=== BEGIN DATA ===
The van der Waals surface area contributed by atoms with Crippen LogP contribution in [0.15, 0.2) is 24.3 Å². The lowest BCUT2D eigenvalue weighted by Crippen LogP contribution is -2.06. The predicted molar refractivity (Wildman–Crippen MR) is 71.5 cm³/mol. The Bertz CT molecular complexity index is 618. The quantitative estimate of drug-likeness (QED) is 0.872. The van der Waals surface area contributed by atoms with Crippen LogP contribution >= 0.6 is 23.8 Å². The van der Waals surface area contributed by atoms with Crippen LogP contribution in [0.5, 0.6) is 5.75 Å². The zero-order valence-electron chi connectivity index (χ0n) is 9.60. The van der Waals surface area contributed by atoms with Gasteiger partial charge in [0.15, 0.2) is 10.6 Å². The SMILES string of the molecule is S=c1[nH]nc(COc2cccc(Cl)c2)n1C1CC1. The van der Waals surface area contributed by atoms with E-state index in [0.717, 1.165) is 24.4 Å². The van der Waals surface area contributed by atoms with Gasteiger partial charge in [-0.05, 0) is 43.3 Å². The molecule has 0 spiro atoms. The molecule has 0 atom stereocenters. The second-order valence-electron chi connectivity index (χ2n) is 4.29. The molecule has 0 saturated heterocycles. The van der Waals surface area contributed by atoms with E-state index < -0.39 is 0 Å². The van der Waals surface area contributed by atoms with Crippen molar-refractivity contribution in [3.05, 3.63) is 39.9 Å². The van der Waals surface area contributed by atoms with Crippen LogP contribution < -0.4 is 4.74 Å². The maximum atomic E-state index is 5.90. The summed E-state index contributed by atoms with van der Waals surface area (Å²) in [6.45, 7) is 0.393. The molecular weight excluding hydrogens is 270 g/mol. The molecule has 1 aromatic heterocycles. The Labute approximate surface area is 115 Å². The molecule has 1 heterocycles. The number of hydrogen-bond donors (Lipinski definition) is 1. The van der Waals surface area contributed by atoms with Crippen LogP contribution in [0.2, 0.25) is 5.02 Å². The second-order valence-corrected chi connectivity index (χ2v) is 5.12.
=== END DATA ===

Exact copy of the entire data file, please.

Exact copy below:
The van der Waals surface area contributed by atoms with Crippen LogP contribution in [0.15, 0.2) is 24.3 Å². The lowest BCUT2D eigenvalue weighted by Crippen LogP contribution is -2.06. The predicted molar refractivity (Wildman–Crippen MR) is 71.5 cm³/mol. The Bertz CT molecular complexity index is 618. The quantitative estimate of drug-likeness (QED) is 0.872. The van der Waals surface area contributed by atoms with Crippen LogP contribution >= 0.6 is 23.8 Å². The van der Waals surface area contributed by atoms with Crippen LogP contribution in [0.5, 0.6) is 5.75 Å². The zero-order valence-electron chi connectivity index (χ0n) is 9.60. The van der Waals surface area contributed by atoms with Gasteiger partial charge in [0.15, 0.2) is 10.6 Å². The SMILES string of the molecule is S=c1[nH]nc(COc2cccc(Cl)c2)n1C1CC1. The van der Waals surface area contributed by atoms with E-state index in [0.717, 1.165) is 24.4 Å². The van der Waals surface area contributed by atoms with Gasteiger partial charge in [-0.05, 0) is 43.3 Å². The molecule has 0 spiro atoms. The molecule has 0 atom stereocenters. The second-order valence-electron chi connectivity index (χ2n) is 4.29. The molecule has 0 saturated heterocycles. The van der Waals surface area contributed by atoms with E-state index < -0.39 is 0 Å². The van der Waals surface area contributed by atoms with Crippen molar-refractivity contribution in [3.05, 3.63) is 39.9 Å². The van der Waals surface area contributed by atoms with Crippen LogP contribution < -0.4 is 4.74 Å². The maximum atomic E-state index is 5.90. The summed E-state index contributed by atoms with van der Waals surface area (Å²) in [6.45, 7) is 0.393. The molecular weight excluding hydrogens is 270 g/mol. The molecule has 1 aromatic heterocycles. The Labute approximate surface area is 115 Å². The molecule has 1 heterocycles. The number of hydrogen-bond donors (Lipinski definition) is 1. The van der Waals surface area contributed by atoms with Crippen LogP contribution in [0.2, 0.25) is 5.02 Å². The second-order valence-corrected chi connectivity index (χ2v) is 5.12.